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Please can somebody explain when to use 'year's' and when to use 'years'? I am getting confused.

e.g. If I was to write I have a year's experience is that correct as you are only referring to one year?

Thanks in advance!

Andy
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Emotion: wink
Thanks CJ - this is a realy helpful explanation :-).

ANDY
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CJ, I know this may sound stupid but what does possessive mean in the most simple of terms?

Andy
So would it be correct to say, "We want your input for this year's event."
AnonymousSo would it be correct to say, "We want your input for this year's event."
Yes. That's fine.

CJ
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I'd been pondering this question in another context for a while, and was searching for inspiration and came on this website.

There is an analogy with an abbreviated shopping list:
2 pts (of) milk
1 kg (of) potatoes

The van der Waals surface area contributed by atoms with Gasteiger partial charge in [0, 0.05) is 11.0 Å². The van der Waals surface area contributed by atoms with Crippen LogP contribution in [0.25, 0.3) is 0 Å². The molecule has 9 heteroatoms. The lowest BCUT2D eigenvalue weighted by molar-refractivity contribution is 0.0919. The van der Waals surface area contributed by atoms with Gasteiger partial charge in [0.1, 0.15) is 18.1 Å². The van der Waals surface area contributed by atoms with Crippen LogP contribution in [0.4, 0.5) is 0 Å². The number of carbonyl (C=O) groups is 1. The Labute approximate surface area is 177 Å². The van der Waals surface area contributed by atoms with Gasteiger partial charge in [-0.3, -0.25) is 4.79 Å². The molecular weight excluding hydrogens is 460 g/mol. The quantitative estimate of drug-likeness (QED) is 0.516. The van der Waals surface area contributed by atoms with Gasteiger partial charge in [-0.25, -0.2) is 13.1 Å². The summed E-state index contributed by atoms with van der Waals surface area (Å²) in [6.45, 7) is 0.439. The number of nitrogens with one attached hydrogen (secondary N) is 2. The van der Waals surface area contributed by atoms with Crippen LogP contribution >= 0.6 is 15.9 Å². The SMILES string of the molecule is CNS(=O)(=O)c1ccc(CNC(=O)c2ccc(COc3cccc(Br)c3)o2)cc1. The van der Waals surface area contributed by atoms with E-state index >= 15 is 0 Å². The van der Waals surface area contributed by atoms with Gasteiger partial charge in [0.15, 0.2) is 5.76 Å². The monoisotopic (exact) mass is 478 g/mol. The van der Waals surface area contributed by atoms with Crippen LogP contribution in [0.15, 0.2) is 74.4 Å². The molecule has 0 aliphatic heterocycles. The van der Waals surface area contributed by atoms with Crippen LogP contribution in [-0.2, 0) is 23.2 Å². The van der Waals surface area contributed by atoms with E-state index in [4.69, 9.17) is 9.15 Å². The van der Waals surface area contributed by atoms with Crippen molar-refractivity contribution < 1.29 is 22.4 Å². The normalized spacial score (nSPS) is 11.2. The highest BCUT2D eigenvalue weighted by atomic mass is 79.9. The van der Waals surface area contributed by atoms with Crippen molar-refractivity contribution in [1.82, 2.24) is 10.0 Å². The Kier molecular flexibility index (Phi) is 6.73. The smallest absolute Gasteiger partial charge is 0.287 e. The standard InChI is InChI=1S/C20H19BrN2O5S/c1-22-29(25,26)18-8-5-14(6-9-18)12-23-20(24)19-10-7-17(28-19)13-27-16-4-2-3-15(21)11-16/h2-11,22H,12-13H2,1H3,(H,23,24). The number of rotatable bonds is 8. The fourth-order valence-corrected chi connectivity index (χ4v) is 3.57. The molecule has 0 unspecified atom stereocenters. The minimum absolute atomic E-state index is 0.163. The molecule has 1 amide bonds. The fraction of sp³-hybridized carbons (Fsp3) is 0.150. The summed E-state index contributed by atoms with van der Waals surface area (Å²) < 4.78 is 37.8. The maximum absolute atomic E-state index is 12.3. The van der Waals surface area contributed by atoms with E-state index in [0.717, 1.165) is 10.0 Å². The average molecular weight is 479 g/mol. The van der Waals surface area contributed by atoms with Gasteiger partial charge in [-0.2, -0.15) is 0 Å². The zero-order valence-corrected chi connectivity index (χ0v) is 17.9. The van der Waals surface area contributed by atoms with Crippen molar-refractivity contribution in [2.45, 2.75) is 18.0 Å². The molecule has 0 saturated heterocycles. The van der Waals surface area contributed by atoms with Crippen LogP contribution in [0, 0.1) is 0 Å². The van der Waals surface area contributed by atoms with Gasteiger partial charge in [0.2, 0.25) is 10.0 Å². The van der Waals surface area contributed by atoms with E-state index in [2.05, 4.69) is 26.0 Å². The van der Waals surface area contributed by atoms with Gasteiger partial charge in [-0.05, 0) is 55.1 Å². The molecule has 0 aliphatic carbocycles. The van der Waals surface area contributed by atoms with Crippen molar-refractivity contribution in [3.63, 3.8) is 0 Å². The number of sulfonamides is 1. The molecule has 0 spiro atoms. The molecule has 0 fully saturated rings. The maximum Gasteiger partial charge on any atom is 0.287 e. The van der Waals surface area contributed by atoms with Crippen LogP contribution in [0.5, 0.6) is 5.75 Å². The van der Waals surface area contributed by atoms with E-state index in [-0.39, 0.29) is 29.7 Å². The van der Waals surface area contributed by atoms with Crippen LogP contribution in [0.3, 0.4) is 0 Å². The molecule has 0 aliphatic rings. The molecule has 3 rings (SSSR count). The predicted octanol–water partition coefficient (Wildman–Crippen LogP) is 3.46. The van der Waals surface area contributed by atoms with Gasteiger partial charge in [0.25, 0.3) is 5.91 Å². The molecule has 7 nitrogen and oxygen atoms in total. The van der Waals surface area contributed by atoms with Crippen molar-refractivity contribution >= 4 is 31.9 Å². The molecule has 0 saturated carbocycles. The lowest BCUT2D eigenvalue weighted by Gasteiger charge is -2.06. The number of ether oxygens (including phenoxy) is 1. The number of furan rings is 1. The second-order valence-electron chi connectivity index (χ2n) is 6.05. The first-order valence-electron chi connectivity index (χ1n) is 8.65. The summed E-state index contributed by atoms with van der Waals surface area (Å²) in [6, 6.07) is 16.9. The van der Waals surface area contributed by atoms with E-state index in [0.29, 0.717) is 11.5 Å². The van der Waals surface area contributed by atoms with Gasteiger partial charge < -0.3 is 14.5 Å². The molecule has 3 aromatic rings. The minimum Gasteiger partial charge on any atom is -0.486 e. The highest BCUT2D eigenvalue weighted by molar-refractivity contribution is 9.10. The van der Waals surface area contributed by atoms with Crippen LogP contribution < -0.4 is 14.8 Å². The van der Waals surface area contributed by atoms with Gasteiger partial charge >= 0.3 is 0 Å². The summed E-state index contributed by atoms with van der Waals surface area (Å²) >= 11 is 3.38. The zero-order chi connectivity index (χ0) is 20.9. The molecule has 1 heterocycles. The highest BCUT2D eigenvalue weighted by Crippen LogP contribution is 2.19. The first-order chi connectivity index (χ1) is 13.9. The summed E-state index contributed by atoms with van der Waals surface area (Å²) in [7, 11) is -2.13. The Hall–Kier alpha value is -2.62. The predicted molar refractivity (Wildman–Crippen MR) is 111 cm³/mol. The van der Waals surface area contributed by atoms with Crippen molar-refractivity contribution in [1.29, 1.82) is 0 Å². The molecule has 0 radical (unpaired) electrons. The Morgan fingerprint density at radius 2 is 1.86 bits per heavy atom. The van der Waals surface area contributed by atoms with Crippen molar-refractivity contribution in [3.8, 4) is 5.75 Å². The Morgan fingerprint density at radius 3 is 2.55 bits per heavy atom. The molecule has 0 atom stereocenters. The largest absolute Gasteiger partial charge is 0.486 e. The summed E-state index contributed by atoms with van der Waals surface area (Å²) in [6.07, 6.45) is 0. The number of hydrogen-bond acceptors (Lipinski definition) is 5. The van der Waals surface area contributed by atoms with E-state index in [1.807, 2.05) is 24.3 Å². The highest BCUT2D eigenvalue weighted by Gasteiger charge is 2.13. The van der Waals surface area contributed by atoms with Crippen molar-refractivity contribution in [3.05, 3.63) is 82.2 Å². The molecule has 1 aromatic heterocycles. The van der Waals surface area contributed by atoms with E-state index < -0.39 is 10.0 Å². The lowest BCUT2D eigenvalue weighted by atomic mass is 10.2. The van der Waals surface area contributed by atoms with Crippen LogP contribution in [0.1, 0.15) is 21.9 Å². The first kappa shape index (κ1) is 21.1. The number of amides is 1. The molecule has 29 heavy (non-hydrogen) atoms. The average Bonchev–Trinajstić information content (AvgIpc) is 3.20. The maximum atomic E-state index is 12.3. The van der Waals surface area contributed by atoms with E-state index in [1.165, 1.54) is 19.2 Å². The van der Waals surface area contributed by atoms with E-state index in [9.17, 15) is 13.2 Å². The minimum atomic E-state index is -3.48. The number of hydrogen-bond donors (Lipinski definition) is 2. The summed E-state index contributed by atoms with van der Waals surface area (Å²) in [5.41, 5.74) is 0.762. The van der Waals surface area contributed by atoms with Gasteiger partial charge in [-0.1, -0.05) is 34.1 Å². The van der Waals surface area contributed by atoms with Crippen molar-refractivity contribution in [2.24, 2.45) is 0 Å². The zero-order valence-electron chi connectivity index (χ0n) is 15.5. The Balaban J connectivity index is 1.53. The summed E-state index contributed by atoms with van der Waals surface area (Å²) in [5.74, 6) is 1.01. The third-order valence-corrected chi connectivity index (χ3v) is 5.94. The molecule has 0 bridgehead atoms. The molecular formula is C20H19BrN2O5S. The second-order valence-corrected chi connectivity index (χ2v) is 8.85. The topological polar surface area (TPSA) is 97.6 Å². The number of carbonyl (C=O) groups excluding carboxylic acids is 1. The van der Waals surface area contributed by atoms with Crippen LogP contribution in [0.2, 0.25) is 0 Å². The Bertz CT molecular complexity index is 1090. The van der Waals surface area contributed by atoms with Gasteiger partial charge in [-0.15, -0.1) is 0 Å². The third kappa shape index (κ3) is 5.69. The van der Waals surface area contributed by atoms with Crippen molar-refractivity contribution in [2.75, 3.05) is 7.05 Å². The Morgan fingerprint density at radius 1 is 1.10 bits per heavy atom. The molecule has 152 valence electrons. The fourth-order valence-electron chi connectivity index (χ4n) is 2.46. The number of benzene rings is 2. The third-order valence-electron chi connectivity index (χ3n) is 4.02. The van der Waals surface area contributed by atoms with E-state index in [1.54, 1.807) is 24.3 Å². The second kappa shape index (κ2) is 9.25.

There is an implicit "of" in 5 years experience. The years don't own the experience, just as the pints don't own the milk.
If it is only one year. I would write "I have a year of experience".

Best,

Suzanne
If it's more than one year of experience then the following would be correct:

"I have two years' experience."
or
"I have two years of experience."

I believe this web-site has a very good explanation of proper, though be it awkward, apostrophy use.
http://www.businesswritingblog.com/business_writing/2008/08/years-or-years.html

David
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It's a measure of experience. Not ownership of experience. There is no possession involved in this situation.
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